comment by Davis_Kingsley · 2019-03-24T14:24:34.458Z · EA(p) · GW(p)
You said the problem was stating it authoritatively rather than the actual conclusions, I made it sound less authoritative but now you're saying that the actual conclusions matter.

Sorry, I perhaps wasn't specific enough in my original reply. The "less authoritative" thing was meant to apply to the entire document, not just this one section - that's why I also said I wasn't sure documents like this are good for EA as a movement.

I think there's something unhealthy and self-reinforcing about tiptoeing around like that. The point here is to advertise a better set of implicit norms, so that maybe people (inside and outside EA) can finally treat political policy as just another question to answer rather than playing meta-games.

Strong disagree. Political policy in practice isn't "just another question to answer" - maybe it should be, but that's not the world we live in - and acting as if it is strikes me as risky.

comment by kbog · 2019-03-24T15:21:52.763Z · EA(p) · GW(p)
The "less authoritative" thing was meant to apply to the entire document, not just this one section.

In the preface I state that hedging language is minimized for the sake of readability.

Political policy in practice isn't "just another question to answer".

Neither is poverty alleviation or veganism or anything else in practice.

comment by Davis_Kingsley · 2019-03-25T01:38:46.363Z · EA(p) · GW(p)
Neither is poverty alleviation or veganism or anything else in practice.

Again, strong disagree - many things are not politicized and can be answered more directly. One of the main strengths of EA, in my view, is that it isn't just another culture war position (yet?) - consider Robin Hanson's points on "pulling the rope sideways".

comment by kbog · 2019-04-03T03:46:01.533Z · EA(p) · GW(p)
Again, strong disagree - many things are not politicized and can be answered more directly.

I think I'm losing track of the point. What does it mean to answer something "more directly"?

consider Robin Hanson's points on "pulling the rope sideways".

I'm not sure how that's relevant here since I'm clearly saying that we're not taking a position on abortion.

comment by Davis_Kingsley · 2019-04-03T11:45:18.860Z · EA(p) · GW(p)

Just posting to acknowledge that I've seen this - my full reply will be long enough that I'm probably going to make it a separate post.

comment by KeynesYouDigIt · 2019-03-22T19:40:04.146Z · EA(p) · GW(p)

Totally a choosing beggar here but I'd love a TLDR on each major candidate, where they were hightest and lowest. Why is ORourke wo low?

comment by kbog · 2019-03-22T21:58:41.344Z · EA(p) · GW(p)

I have written basic TLDRs for the presidency scores on page 74. Though, all I wrote for Beto was:

O’Rourke is inexperienced and has not supported animals as well as some other candidates.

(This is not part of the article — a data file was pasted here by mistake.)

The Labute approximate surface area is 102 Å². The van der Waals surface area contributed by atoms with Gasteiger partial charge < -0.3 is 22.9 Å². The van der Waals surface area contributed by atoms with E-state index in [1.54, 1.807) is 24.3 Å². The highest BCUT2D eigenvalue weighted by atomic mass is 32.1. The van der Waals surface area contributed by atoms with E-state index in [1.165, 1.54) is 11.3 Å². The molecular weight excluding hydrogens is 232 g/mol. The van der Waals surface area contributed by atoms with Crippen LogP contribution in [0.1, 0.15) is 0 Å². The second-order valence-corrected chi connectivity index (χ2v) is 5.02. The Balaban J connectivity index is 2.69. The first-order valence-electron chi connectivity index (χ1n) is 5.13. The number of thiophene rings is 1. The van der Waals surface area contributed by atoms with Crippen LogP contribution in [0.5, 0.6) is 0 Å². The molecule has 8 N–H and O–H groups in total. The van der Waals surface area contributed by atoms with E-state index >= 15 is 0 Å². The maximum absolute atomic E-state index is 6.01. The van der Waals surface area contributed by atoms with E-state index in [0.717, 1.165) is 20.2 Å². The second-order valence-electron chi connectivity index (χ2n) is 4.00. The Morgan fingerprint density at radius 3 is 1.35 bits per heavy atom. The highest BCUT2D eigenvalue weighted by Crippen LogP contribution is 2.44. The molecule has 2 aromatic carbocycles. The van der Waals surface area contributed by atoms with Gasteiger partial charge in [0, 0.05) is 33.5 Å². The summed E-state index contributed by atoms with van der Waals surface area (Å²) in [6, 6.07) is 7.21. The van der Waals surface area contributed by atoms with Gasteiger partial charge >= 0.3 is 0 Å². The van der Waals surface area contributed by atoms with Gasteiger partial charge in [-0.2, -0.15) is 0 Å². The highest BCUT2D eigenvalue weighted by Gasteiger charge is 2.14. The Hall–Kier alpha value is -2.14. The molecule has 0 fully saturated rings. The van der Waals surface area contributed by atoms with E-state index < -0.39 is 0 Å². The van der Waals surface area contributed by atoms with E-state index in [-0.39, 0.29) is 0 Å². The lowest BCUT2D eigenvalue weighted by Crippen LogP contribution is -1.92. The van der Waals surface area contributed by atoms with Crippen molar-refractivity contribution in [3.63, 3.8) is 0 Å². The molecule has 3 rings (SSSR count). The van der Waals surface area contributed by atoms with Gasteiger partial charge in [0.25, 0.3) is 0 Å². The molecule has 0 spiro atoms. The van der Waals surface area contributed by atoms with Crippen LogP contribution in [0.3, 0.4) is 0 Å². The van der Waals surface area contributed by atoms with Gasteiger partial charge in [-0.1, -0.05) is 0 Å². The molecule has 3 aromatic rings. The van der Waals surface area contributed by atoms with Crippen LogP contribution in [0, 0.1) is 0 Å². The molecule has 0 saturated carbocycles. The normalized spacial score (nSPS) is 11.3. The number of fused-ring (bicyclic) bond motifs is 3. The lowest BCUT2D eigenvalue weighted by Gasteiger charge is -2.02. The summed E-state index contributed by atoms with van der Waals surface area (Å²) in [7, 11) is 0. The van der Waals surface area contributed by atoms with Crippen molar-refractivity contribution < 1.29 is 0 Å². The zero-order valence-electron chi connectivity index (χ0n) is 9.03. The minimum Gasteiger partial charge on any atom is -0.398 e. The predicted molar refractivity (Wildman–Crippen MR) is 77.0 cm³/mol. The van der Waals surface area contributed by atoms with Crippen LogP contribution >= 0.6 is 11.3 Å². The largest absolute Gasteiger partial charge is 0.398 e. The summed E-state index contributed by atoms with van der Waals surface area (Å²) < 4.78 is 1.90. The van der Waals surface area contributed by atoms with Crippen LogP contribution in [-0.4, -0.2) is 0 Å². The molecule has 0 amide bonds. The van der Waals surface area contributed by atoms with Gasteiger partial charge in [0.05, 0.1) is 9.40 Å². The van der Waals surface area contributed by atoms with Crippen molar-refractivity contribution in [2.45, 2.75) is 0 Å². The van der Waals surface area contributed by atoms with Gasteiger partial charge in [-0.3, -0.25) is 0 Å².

He seemed pretty average in other ways.

I'll point to this section more clearly in the next version.

comment by Milan_Griffes · 2019-03-22T20:29:16.100Z · EA(p) · GW(p)

+1

comment by Bluefalcon · 2019-03-21T17:58:57.271Z · EA(p) · GW(p)

Delaney's hitting 2% on Predictit for the first time AFAIK. Did your quasi-endorsement move the markets?

comment by kbog · 2019-03-21T18:31:58.753Z · EA(p) · GW(p)

Heh, well at the time of this report he announced that he was giving $2 to charity for every donation he got, to try to qualify for the debates. So maybe it was that. (He still needs them - it would be useful to donate $1 to his campaign if you have a moment.)

comment by michaelchen · 2019-03-22T01:58:28.562Z · EA(p) · GW(p)

Just donated! For others' convenience, the link is https://go.johndelaney.com/page/content/this-is-about-america/.

comment by Milan_Griffes · 2019-03-22T20:19:47.414Z · EA(p) · GW(p)

Whoa really?

Could you link to the source of this so I could read about the specifics of his promise?

comment by Milan_Griffes · 2019-03-22T20:28:56.441Z · EA(p) · GW(p)

Oh, I see. It's not a 2:1 match, it's $2 flat for each new donor. So donating $1 is sorta gaming Delaney's intention (though adhering to the letter of the deal).

comment by kbog · 2019-03-22T22:01:06.075Z · EA(p) · GW(p)

Well, he really is trying to get people to make $1 donations. He's a pretty wealthy guy but he needs 65,000 individual donors in order to be allowed into the debates.

comment by Milan_Griffes · 2019-03-23T04:12:17.816Z · EA(p) · GW(p)

Donated.

comment by Milan_Griffes · 2019-03-22T22:26:24.377Z · EA(p) · GW(p)

Got it.

comment by Taymon · 2019-03-20T17:27:47.298Z · EA(p) · GW(p)

Links aren't working.

comment by kbog · 2019-03-21T07:04:24.963Z · EA(p) · GW(p)

Odd. Perhaps your browser does not accommodate OneDrive? I have Firefox; I have opened it in private mode (not logged in) and I can access them. Other people have also accessed them.

Issues may be caused by x32 Firefox or Kaspersky Password Manager: https://support.mozilla.org/en-US/questions/1115599

You can PM me your email address, and I will email the documents to you.